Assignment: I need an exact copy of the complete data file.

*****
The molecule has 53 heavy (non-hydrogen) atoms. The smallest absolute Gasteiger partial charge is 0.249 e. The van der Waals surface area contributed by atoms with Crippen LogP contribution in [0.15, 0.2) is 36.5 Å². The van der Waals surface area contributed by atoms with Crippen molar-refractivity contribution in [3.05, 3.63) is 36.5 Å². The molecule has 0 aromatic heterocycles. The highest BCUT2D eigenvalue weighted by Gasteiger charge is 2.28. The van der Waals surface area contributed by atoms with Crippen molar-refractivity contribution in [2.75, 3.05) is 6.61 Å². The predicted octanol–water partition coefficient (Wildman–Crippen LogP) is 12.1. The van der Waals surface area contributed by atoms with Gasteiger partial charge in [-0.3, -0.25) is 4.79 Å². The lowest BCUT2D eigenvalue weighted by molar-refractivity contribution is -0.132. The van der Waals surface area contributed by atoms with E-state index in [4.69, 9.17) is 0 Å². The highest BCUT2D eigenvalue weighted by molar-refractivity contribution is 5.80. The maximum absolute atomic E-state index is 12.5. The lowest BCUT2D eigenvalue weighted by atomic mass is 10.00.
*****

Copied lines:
The molecule has 53 heavy (non-hydrogen) atoms. The smallest absolute Gasteiger partial charge is 0.249 e. The van der Waals surface area contributed by atoms with Crippen LogP contribution in [0.15, 0.2) is 36.5 Å². The van der Waals surface area contributed by atoms with Crippen molar-refractivity contribution in [3.05, 3.63) is 36.5 Å². The molecule has 0 aromatic heterocycles. The highest BCUT2D eigenvalue weighted by Gasteiger charge is 2.28. The van der Waals surface area contributed by atoms with Crippen molar-refractivity contribution in [2.75, 3.05) is 6.61 Å². The predicted octanol–water partition coefficient (Wildman–Crippen LogP) is 12.1. The van der Waals surface area contributed by atoms with Gasteiger partial charge in [-0.3, -0.25) is 4.79 Å². The lowest BCUT2D eigenvalue weighted by molar-refractivity contribution is -0.132. The van der Waals surface area contributed by atoms with E-state index in [4.69, 9.17) is 0 Å². The highest BCUT2D eigenvalue weighted by molar-refractivity contribution is 5.80. The maximum absolute atomic E-state index is 12.5. The lowest BCUT2D eigenvalue weighted by atomic mass is 10.00.